• Sensitization and the adept responsiveness mechanism of police and Welfare Department Personnel should be formulated
  • NGOs working for prevention of witch related atrocities should make more efforts to detract people’s attention from such adverse practices and apply their energy in other constructive purposes. This job has to done at the block and village level. Local NGOs can play a very vital role in the same.
  • As the most important issue is the backwardness of people and the lack of rationality in their minds, there should be campaigns launched against superstition and the witch-hunting practices. This task is has to be done by effective collaboration between stakeholders and the combined efforts of the government, administration, voluntary organizations, schools, etc.
  • Special cells should be setup at the district and state levels for identification of the survivors and their rehabilitation.
  • The idea should be to effectively raise awareness amongst school children, as they are the future of the nation, so that this issue can be effectively eradicated from the grass root level.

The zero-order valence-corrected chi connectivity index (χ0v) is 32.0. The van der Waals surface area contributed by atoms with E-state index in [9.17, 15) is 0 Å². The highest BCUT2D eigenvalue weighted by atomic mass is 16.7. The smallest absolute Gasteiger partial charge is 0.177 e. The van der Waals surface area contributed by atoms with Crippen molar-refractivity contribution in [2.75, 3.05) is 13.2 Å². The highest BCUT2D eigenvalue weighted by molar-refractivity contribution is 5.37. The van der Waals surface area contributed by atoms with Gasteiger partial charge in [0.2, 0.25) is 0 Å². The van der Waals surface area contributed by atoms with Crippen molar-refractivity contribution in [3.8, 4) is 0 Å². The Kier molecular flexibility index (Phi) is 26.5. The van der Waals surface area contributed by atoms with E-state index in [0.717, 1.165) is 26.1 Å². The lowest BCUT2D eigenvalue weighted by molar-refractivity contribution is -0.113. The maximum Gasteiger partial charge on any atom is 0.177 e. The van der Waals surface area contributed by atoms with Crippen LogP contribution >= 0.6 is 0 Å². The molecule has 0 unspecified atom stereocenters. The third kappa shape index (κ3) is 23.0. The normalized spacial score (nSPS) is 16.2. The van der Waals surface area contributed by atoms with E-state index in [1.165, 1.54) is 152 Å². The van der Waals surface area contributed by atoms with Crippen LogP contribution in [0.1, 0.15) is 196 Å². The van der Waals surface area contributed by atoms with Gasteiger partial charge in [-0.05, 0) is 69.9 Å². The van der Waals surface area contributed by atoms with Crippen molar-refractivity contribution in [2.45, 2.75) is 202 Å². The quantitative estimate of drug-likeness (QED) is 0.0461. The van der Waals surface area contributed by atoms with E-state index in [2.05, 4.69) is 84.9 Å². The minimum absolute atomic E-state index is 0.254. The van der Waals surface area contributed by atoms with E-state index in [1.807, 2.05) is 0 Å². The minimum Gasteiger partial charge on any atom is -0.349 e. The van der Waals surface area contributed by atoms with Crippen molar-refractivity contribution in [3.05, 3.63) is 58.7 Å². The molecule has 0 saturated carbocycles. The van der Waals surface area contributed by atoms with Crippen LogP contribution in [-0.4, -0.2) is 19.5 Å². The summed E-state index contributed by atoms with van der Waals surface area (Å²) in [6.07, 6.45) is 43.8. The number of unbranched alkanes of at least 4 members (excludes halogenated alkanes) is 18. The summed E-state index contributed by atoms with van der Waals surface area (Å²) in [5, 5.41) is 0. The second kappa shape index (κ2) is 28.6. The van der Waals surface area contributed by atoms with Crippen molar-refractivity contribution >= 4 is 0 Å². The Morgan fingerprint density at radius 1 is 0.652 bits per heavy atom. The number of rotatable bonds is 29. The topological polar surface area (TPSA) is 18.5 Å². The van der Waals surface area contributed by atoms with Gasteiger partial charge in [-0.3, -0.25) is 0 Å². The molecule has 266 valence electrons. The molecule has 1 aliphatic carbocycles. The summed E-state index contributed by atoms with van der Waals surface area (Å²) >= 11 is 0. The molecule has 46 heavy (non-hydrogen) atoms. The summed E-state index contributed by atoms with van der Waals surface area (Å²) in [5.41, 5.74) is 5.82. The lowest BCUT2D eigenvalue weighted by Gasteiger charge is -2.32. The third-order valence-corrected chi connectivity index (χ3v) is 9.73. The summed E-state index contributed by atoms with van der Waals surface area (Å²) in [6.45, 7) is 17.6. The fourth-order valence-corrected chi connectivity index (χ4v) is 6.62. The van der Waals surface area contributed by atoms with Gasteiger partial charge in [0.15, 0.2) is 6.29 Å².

[1] Editor. (2018, May 15). Witchcraft in INDIA: An Alarming Reality. Retrieved November 30, 2020, from

[2] R. Chandran, Witches beaten, buried, burned for land in princely Indian state, Reuters (4/10/2017),, last seen on 20/12/2017.

[3] The Practice of Witch hunting: A Call for its Abolition, Assam Mahila Samata Society (Mahila Samakhya) Assam (2010),, last seen on 12/12/2017.

[4] S. Sinha, Witch-Hunts, Adivasis, and the Uprising in Chhotanagpur, 42 (Economic and Political Weekly) 19, (12/05/2007).

[5] Bhim Turi v. State of Assam,  2017 SCC OnLine Gau 813.

[6] Ibid.

[7] Tula Devi and Ors. v. State of Jharkhand, 2006 (3) JCR 222 Jhr.

[8] Madhu Munda and Ors. v. State of Bihar, 2003 (3) JCR 156 Jhr.

[9] Smt. Moyna Murmu v. State of West Bengal, 2016 SCC OnLine Cal 4272.

[10] Gaurav Jain v. State of Bihar, 1991Supp(2) SCC 133.

[11] S. Chaudhari, Women as Easy Scapegoats: Witchcraft Accusations and Women as Targets in Tea Plantations of India, 18 Sage Journals 10 (2012), available at, last seen on 1/12/2020.